In accordance with the higher proportions of GPs working longer hours per week, GPs in other urban and rural areas reported higher gross annual incomes with 49% of other urban and 47% of rural GPs reporting incomes of over $60,000 a year, compared to 39% of GPs in major urban centres.

In 1991, 9% of GPs lived in rural areas and in 1989-90, 9% of all consultations took place in rural areas2. In 1989-90 the most frequent treatments received by people consulting a GP were prescriptions for medication (61%) and blood pressure checks (38%). There were no marked differences between urban and rural areas in the types of treatment given by GPs. The majority of consultations occurred in the doctor's office or surgery (94% in urban areas and 95% in rural areas).

International comparison
Australia has a higher GP to population ratio than Canada, New Zealand, the United Kingdom or the United States. Australia also has a higher nurse to population ratio than Canada and the United States. However, these two countries have higher specialist to population ratios and dentist to population ratios than Australia.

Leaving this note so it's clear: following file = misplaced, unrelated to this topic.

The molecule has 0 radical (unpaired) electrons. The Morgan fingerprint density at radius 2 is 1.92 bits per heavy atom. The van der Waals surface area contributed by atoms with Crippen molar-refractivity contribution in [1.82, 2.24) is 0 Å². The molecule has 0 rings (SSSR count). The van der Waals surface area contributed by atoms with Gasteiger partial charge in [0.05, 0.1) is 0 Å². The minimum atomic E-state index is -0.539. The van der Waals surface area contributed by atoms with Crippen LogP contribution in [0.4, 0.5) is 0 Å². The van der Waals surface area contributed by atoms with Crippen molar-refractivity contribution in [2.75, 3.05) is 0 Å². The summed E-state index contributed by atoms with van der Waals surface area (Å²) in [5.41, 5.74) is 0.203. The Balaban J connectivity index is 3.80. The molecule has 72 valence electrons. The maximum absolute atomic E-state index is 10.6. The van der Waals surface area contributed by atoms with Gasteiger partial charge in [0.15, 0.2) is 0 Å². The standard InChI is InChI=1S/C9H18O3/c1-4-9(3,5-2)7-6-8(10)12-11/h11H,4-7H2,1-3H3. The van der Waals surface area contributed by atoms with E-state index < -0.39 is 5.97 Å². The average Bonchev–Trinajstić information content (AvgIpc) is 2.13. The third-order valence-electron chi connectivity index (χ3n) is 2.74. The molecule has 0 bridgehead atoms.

RATIO(a) OF HEALTH WORKERS TO POPULATION, SELECTED COUNTRIES

Year
General practitioners
Specialists
Nurses
Dentists
Country
rate
rate
rate
rate

Australia1991
147
77
1,088
39
Canada1990
103
92
841
54
NZ1989
73
n.a.
n.a.
37
UK1990
59
n.a.
n.a.
37
USA1989
22
114
648
56

(a) Rate per 100,000 estimated resident population.

Source: Organisation for Economic Co-operation and Development OECD Health Systems: facts and trends 1960-1991


Endnotes
1 Department of Health, Housing and Community Services (1992) The Future of General Practice National Health Strategy Issues Paper No. 3.

2 National Health Survey.